Have you ever wondered why you get different beer in different glasses?

Surely it’s the beer that matters, well whilst the beer is the star of the show the glass you use has an effect on both your perception and how you experience the beer. The right glass allows you to experience a beer at its best.

Below is a list of different glasses and when they are best used.


The Pint

Pint – Comes in Conical, Nonik, Jug or Tulip varieties. Traditionally used for low ABV session-style beers. The workhorse of the glass world, its broad opening allows the aroma of a beer to flourish. If in doubt a Pint glass will always do a decent job.

Traditionally used to serve:

  • Blonde Ales
  • Brown Ales
  • California Common or Steam Beer
  • Cream Ales
  • English Bitter
  • Extra Special Bitters (ESB)
  • India Pale Ales (IPA)
  • Lagers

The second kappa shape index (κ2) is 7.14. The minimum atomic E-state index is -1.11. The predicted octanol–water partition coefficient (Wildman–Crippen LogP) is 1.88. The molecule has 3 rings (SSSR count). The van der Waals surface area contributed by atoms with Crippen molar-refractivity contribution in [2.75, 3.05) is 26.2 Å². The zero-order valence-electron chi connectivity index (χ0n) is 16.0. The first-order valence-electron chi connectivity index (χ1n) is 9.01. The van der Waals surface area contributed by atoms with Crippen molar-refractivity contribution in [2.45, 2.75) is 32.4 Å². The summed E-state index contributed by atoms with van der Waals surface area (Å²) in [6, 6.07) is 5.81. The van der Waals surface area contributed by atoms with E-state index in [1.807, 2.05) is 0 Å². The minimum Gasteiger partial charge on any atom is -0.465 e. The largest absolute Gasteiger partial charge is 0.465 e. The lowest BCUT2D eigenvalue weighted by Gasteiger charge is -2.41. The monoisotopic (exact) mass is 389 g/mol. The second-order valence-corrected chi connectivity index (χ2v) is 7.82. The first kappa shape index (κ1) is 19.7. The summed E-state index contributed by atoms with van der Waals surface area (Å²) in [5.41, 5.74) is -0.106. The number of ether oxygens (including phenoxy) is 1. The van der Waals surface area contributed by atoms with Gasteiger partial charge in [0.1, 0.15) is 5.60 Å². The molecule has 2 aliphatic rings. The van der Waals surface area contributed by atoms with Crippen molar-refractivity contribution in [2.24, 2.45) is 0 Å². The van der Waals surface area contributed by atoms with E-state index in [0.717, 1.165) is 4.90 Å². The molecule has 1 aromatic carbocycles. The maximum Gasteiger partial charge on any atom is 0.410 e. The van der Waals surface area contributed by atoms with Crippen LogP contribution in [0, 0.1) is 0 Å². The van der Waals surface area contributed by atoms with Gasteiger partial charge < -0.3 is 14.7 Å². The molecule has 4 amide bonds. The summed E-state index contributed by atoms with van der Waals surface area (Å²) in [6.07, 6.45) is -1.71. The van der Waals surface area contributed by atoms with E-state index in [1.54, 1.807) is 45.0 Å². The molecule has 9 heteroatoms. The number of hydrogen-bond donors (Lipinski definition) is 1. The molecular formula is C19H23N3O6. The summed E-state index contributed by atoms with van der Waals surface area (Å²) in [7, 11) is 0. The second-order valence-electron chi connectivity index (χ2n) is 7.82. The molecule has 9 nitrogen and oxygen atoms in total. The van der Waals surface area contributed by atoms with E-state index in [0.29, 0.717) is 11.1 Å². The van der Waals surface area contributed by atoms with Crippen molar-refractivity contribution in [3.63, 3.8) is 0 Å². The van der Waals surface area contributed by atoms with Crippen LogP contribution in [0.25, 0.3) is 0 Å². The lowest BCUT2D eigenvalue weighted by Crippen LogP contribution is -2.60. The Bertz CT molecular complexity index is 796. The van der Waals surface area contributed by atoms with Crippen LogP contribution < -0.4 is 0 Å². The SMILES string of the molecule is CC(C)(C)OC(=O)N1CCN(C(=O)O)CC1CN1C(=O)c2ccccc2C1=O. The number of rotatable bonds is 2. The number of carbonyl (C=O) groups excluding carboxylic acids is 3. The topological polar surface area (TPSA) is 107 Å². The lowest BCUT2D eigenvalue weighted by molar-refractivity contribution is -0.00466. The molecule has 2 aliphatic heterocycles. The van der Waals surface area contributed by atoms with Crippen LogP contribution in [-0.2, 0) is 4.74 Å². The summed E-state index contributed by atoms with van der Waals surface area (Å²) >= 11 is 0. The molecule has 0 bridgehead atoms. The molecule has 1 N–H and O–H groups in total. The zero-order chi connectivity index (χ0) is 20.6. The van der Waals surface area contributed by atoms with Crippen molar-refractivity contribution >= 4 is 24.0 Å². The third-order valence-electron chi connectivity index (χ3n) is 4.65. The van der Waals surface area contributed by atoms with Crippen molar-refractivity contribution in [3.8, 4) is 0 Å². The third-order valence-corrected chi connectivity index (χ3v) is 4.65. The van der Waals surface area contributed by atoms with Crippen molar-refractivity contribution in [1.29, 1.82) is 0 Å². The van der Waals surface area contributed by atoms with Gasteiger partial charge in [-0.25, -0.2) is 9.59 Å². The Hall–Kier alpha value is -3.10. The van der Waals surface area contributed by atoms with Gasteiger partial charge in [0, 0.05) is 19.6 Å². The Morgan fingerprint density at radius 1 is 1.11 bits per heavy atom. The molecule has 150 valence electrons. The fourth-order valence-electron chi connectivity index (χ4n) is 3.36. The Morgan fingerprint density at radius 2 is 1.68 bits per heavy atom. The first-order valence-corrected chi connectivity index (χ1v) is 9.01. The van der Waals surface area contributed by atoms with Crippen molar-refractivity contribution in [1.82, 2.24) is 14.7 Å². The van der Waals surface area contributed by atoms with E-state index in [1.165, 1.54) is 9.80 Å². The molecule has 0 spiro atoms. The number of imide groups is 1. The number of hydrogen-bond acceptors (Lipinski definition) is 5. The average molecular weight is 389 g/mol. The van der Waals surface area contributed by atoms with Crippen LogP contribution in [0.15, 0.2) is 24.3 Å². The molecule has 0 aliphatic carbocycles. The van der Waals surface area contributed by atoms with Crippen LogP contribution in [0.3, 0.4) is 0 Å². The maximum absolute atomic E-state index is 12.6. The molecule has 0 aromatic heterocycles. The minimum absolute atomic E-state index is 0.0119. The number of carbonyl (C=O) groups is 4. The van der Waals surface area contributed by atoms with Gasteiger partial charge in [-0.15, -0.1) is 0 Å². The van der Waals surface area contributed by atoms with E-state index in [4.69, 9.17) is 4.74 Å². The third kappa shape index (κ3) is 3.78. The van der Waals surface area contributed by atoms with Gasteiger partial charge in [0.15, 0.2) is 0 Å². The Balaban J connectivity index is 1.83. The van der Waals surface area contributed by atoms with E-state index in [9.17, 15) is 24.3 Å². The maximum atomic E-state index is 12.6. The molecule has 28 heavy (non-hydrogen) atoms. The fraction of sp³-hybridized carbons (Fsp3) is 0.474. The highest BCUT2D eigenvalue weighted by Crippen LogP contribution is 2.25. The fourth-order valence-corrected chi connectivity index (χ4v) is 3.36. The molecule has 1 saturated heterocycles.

• Pale Ales (APA)
  • Porters
  • Red Ales
  • Rye Beers
  • Stouts

Weissbier Vase

Weissbier Vase – As the name suggests these glasses are designed for Hefeweizens, the vase shape accentuates the hazy body and gives ample room for the fragrant foam head.

Traditionally used to serve:

  • All Wheat Beers
  • Dunkelweizen
  • Hefeweizen
  • Kristalweizen
  • Gose
  • Weizenbock


Tulip – Shaped to allow you to sniff and swirl whilst also giving you the ability to appreciate the colours and carbonation. The lipped top also helps to maintain the head of a beer. Initially used for Belgian beers these glasses have spread to other types of beer and are a staple of many craft beer pubs.

Traditionally used to serve:

  • Belgian Ales
  • India Pale Ales (IPAs)
  • Pale Ales
  • Strong Ales


Goblet – Large bowl shaped glasses used for strong beers, associated with Dubbels and Quads. The

shape softens the high carbonation giving the beers a smoother feel. Some glasses have etching on

the bottom to encourage a steady stream of bubbles and maintain a nice head.

Traditionally used to serve:

  • Belgian Ales
  • Belgian IPAs
  • Belgian Dubbels
  • Belgian Tripels
  • Belgian Quadrupels
  • Belgian Trappist Ales